It’s a tough life being a second city anywhere, but when you’re playing second fiddle in Taiwan – an island approximately twice the size of the Beijing municipality – being heard is doubly hard. Thankfully, this 400-year-old port has a wide range of attractions for tourists, and the high-speed rail connection to Taipei makes it easy to include in any Taiwan trip.
A delightful spot for a daytime wander, The Pier-2 Art Center (1 Dayong Road, Yancheng district; +886 7521 4899) is a series of converted dockside warehouses that now host artists and artworks alike. It’s a fraction of the size of Beijing’s 798 Art District, but has featured everything from National Geographic photography exhibitions to Star Trek events. It does get packed out on weekends, though.
If the crowds are getting to you, tranquillity can be found at Lotus Pond (Liantan Road, Zuoying district), also known as Lian Lake. Even when the lotus flowers aren’t in bloom, there are plenty of attractive pagodas and temples to explore on its edge. Rent one of the public bikes available around the city (free for first half hour, then 4RMB per hour afterwards; www.c-bike.com.tw) to explore more easily. For a slightly more strenuous trek, ascend the titular mountain in Shoushan National Nature Park (Gushan district; +886 75213065) for some stunning views of the island. The routes have wooden steps to make the hike easier, though beware the numerous light-fingered Formosan rock macaque monkeys – they love stealing food.
The Starbucks in the entrance of the Fo Guang Shan Buddha Memorial Center
might put you off, as could the ‘spiritual Disneyland’ vibe, complete with Buddha keychains and T-shirts. But this sprawling site has appeal for both dedicated Buddhists and curious laymen. For the former, it claims to house one of Gautama Buddha’s teeth– an invaluable relic – and for the latter, it works as an impressive introduction to the religion and its founder, with interactive displays and opportunities to practise meditation. For a slightly more serene experience, the nearby Fo Guang Shan Temple is worth a visit– but, like the memorial centre, it is huge, so make sure you allot enough time to explore it properly.
Just off the shore of Kaohsiung is Qijin Island (tickets cost 3RMB one-way from Gushan Ferry Pier,17 Penglai Road, Gushan district), a fairly developed area that is nevertheless home to a number of rustic and inexpensive seafood restaurants selling fresh catches of all kinds, as well as Qijin Seaside Park (990 Qijin Third Road, Qijin district) which offers a beach, swimming area and trails. If you’re planning to explore the island, make sure you rent a bike (you can bring them over from the mainland) as it’s a lot bigger than it first seems.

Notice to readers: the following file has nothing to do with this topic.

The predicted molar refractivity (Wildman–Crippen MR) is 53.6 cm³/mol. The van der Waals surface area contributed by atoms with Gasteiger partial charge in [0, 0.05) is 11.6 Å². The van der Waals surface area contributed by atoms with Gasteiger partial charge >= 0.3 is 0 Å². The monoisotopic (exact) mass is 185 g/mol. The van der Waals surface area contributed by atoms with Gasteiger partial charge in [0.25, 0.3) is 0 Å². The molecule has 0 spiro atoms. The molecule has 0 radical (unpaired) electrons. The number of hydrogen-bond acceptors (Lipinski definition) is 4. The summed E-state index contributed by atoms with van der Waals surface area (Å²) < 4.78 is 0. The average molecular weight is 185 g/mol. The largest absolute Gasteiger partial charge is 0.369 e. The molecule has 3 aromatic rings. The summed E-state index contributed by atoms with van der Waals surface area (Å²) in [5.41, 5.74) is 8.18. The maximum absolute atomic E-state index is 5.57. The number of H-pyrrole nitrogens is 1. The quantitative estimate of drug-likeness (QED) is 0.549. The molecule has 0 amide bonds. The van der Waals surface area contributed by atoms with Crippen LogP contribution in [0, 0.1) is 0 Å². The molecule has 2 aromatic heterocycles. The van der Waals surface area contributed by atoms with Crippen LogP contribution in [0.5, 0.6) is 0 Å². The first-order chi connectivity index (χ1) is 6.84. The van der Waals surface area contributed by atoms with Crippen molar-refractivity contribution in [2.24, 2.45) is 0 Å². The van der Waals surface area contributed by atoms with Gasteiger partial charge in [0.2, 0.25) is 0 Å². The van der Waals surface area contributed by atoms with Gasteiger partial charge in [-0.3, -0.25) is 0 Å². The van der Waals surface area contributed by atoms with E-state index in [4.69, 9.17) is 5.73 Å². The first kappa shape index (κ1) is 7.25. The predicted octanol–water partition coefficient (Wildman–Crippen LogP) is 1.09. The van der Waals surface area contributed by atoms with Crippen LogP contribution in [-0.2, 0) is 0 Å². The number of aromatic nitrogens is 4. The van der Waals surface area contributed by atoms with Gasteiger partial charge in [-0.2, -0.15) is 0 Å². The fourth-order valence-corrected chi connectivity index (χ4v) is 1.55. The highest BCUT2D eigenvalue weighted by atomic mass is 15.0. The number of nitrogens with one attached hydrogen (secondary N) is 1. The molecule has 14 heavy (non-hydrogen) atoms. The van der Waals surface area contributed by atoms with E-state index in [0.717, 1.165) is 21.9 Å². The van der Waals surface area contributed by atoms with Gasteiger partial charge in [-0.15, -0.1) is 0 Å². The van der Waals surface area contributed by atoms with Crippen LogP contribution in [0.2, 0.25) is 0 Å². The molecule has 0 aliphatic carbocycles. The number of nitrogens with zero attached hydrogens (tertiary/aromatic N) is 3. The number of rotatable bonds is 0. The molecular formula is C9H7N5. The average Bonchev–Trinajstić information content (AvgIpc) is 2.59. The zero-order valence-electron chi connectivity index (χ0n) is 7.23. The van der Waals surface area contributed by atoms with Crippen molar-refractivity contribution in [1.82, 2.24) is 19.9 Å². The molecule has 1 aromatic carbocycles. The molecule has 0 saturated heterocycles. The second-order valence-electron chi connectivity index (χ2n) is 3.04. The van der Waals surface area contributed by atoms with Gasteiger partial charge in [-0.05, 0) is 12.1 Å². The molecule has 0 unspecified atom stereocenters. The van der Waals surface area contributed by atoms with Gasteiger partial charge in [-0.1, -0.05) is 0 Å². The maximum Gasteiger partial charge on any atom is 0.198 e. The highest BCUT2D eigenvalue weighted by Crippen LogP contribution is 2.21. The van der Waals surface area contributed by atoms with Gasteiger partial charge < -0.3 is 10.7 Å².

As evening sets in, many tourists take to the electric ferries on the frankly over-ambitiously titled Love River. Truth is, it’s hardly the most romantic trip anyone could ever take, but at around 25RMB per person for 20 minutes, it’s a decent way to end a night– especially when passing under the bridges. Look out for kingfishers perched on the bridge’s struts. They sit as still as statues until – zip! –they launch themselves down to the water and rise with a wriggling fish pinned in their beaks.
For local food and a memorable experience, head to Liu He Night Market (Liu He Second Road, Xinxing district) where everything from snake meat and pig’s blood cake is on sale, as are slightly less scary offerings. Keep your eyes open for the guy scooping Turkish ice cream out of a cart with a long metal pole. He’ll often stick cones of ice cream to the end of it, and tempt passersby to grab them before he yanks it out of their reach.Give it a try! You won’t be able to snatch any, though. Trust us. We speak from bitter experience.
A more traditional sit-down meal can be found at Quanwenzhou Wandan King (No 1, Lane 163 Xinle Street, Yancheng district),a rather sparsely decorated little restaurant that nevertheless attracts locals with delicious dumplings in steaming broth.
If you have a longing for American food, Pasadena in ThePier-2 Art Center (see ‘what to see’) compound offers decent (and sizeable) burgers and pizzas, and features cool artworks, including an immense stone installation that looks Mayan in origin but actually features details borrowed from consoles and computers.
For a room with a view, 85 Sky Tower Hotel is just the ticket. While it’s showing its age a little, the accommodation– located on floors 46-69 – offers spectacular views of the city and docks from around 1,200RMB per night for a double room. For those on a more down-to earth budget, Legend Hotel provides no-frills accommodation elevated by excellent customer service and spotless rooms. It’s a little far from the metro station, but with doubles from around 240RMB per night, you can’t go wrong. Air Macau flies to Taipei via Macau for 2,446RMB return, including taxes (booked on Ctrip). The Taiwan High-Speed Rail takes between 90 and 120 minutes to get from Taipei to Kaohsiung’s Zuoying station, and costs 327RMB one-way.